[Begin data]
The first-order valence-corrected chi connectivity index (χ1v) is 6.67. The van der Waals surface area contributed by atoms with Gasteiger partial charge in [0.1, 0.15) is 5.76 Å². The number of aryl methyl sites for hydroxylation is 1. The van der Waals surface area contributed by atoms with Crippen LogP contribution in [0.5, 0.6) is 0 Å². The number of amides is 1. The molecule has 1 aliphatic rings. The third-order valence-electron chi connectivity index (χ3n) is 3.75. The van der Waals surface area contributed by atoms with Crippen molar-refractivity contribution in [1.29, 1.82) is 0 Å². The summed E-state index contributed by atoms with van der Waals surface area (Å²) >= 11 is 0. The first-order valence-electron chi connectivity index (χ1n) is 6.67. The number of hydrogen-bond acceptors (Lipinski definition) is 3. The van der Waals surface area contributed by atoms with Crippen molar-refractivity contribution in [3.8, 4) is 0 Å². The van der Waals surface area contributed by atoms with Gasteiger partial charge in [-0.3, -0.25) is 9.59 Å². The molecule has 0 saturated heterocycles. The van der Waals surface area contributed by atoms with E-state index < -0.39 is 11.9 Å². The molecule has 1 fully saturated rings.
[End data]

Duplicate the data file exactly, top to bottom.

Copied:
The first-order valence-corrected chi connectivity index (χ1v) is 6.67. The van der Waals surface area contributed by atoms with Gasteiger partial charge in [0.1, 0.15) is 5.76 Å². The number of aryl methyl sites for hydroxylation is 1. The van der Waals surface area contributed by atoms with Crippen LogP contribution in [0.5, 0.6) is 0 Å². The number of amides is 1. The molecule has 1 aliphatic rings. The third-order valence-electron chi connectivity index (χ3n) is 3.75. The van der Waals surface area contributed by atoms with Crippen molar-refractivity contribution in [1.29, 1.82) is 0 Å². The summed E-state index contributed by atoms with van der Waals surface area (Å²) >= 11 is 0. The first-order valence-electron chi connectivity index (χ1n) is 6.67. The number of hydrogen-bond acceptors (Lipinski definition) is 3. The van der Waals surface area contributed by atoms with Crippen molar-refractivity contribution in [3.8, 4) is 0 Å². The van der Waals surface area contributed by atoms with Gasteiger partial charge in [-0.3, -0.25) is 9.59 Å². The molecule has 0 saturated heterocycles. The van der Waals surface area contributed by atoms with E-state index < -0.39 is 11.9 Å². The molecule has 1 fully saturated rings.